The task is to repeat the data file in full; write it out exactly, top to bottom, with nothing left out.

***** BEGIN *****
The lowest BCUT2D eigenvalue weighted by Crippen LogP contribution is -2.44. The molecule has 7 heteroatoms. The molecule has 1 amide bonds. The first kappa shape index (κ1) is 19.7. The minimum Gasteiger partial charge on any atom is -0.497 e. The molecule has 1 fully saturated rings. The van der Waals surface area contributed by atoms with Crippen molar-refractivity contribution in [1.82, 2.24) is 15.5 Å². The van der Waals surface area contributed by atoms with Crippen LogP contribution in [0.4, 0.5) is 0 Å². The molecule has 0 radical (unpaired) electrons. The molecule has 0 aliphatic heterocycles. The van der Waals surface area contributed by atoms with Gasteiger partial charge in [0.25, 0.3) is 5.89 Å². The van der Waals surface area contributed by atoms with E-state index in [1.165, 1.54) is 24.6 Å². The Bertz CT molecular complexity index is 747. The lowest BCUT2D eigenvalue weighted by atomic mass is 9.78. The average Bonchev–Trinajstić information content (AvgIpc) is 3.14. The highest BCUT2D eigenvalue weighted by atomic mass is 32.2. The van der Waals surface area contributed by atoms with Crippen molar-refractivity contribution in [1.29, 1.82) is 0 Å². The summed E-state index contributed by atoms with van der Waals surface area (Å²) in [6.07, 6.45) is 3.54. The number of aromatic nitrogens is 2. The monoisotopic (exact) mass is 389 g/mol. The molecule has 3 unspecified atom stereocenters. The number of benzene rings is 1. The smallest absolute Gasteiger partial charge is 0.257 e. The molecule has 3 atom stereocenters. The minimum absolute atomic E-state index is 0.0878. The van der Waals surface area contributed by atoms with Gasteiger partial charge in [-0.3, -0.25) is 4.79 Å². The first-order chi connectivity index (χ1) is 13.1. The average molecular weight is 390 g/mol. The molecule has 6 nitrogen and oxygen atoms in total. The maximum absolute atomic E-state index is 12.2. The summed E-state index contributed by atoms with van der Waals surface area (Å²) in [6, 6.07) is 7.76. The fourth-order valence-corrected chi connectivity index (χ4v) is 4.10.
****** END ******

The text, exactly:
The lowest BCUT2D eigenvalue weighted by Crippen LogP contribution is -2.44. The molecule has 7 heteroatoms. The molecule has 1 amide bonds. The first kappa shape index (κ1) is 19.7. The minimum Gasteiger partial charge on any atom is -0.497 e. The molecule has 1 fully saturated rings. The van der Waals surface area contributed by atoms with Crippen molar-refractivity contribution in [1.82, 2.24) is 15.5 Å². The van der Waals surface area contributed by atoms with Crippen LogP contribution in [0.4, 0.5) is 0 Å². The molecule has 0 radical (unpaired) electrons. The molecule has 0 aliphatic heterocycles. The van der Waals surface area contributed by atoms with Gasteiger partial charge in [0.25, 0.3) is 5.89 Å². The van der Waals surface area contributed by atoms with E-state index in [1.165, 1.54) is 24.6 Å². The Bertz CT molecular complexity index is 747. The lowest BCUT2D eigenvalue weighted by atomic mass is 9.78. The average Bonchev–Trinajstić information content (AvgIpc) is 3.14. The highest BCUT2D eigenvalue weighted by atomic mass is 32.2. The van der Waals surface area contributed by atoms with Crippen molar-refractivity contribution in [1.29, 1.82) is 0 Å². The summed E-state index contributed by atoms with van der Waals surface area (Å²) in [6.07, 6.45) is 3.54. The number of aromatic nitrogens is 2. The monoisotopic (exact) mass is 389 g/mol. The molecule has 3 unspecified atom stereocenters. The number of benzene rings is 1. The smallest absolute Gasteiger partial charge is 0.257 e. The molecule has 3 atom stereocenters. The minimum absolute atomic E-state index is 0.0878. The van der Waals surface area contributed by atoms with Gasteiger partial charge in [-0.3, -0.25) is 4.79 Å². The first-order chi connectivity index (χ1) is 13.1. The average molecular weight is 390 g/mol. The molecule has 6 nitrogen and oxygen atoms in total. The maximum absolute atomic E-state index is 12.2. The summed E-state index contributed by atoms with van der Waals surface area (Å²) in [6, 6.07) is 7.76. The fourth-order valence-corrected chi connectivity index (χ4v) is 4.10.